The storm cell icons 108, 110 indicate the lateral extents of their respective detected storm cells 108, 110. As noted above, the aircraft's aviation electronics system 302 may not be able to detect the turbulence regions 112, 114. However, the dynamic weather model system 200 may predict the existence of the turbulence regions 112, 114. Accordingly, the weather model analysis module 330 may cooperate with the weather information display module 332 to generate and display the turbulence region icons 112, 114 on the displayed radar image 402.

Furthermore, the weather model analysis module 330 may, based upon analysis of the weather models 336 corresponding to the detected storm cells 108, 110, be able to predict severity levels of the turbulence regions 112, 114. The turbulence severity levels are then indicated to the crew in a suitable manner, such as on the displayed radar image 402. Here, the turbulence region icon 112 is displayed as a relatively light-shaded icon to indicate that the turbulence region 112 is not particularly severe, and is therefore predicted to be non-hazardous. In contrast, the turbulence region 114 is predicted to have a relatively high intensity that may pose a potential hazard to the aircraft 104. Thus, the displayed radar image 402 may display the turbulence region icon 114 in a manner that indicates that the turbulence region 114 is predicted to be hazardous.

The turbulence region icons 112, 114 may be displayed using any suitable scheme, including a predefined color, fill, shading and/or intensity. An optional alpha-numeric text message (not shown) may be presented on the radar image 402.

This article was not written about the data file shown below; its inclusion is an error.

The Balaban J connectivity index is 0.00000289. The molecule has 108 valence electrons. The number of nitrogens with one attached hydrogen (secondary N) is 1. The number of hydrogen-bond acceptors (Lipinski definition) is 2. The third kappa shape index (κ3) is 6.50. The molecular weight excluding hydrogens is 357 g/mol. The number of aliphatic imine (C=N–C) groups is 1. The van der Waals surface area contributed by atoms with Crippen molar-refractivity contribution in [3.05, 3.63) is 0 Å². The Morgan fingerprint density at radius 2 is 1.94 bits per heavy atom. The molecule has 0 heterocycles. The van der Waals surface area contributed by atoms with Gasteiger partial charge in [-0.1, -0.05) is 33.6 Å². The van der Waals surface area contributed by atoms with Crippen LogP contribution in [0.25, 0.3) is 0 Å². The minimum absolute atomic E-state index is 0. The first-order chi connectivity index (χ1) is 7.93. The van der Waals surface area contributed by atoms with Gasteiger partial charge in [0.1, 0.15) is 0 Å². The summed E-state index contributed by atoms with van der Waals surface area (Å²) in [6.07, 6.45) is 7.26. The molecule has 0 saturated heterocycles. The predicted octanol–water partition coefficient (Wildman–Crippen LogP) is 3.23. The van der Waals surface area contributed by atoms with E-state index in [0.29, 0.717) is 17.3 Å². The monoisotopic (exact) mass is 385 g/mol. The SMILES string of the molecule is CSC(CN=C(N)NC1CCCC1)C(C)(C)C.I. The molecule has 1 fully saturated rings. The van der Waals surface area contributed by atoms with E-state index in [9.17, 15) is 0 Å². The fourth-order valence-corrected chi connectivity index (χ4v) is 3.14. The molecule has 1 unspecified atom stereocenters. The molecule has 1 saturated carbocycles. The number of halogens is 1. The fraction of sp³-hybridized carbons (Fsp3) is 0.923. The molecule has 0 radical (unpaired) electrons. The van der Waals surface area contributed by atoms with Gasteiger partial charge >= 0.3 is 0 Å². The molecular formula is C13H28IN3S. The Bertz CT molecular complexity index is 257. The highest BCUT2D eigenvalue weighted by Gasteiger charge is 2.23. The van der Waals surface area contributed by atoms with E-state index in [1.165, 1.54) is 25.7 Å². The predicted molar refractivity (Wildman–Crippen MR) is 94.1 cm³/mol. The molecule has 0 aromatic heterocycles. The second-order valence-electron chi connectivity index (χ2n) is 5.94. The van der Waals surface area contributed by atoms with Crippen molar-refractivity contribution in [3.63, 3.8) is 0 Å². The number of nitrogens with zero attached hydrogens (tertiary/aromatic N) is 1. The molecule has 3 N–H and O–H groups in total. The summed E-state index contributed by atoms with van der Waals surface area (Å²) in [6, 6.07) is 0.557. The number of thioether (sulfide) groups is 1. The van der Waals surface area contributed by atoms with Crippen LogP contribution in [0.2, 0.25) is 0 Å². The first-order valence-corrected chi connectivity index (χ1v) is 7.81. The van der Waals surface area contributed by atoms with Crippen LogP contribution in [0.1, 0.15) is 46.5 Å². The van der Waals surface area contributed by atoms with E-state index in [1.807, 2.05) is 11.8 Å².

Furthermore, the weather model 336 that is suitable for analyzing the storm cell 110 (which lies above the relatively high elevation mountain 118) may be used to predict a severe area of precipitation, lightning, and/or hail that may present a potential hazard to the aircraft 104. Accordingly, the weather model analysis module 330 and the weather information display module 332 cooperatively generate and display the weather icon 404 on the displayed radar image 402. The weather icon 404 indicates the predicted region of weather that may be potentially hazardous to the aircraft 104.

As noted above, weather models 204 in the weather model development system 202 (FIG. 2) are created or updated based upon weather information collected in the field. That is, as an aircraft 104 (FIG. 1) traverses through various types of weather, or is in proximity to the weather, the weather information is collected and saved into the observed weather information database 346 (FIG. 3), or is saved into another suitable memory media.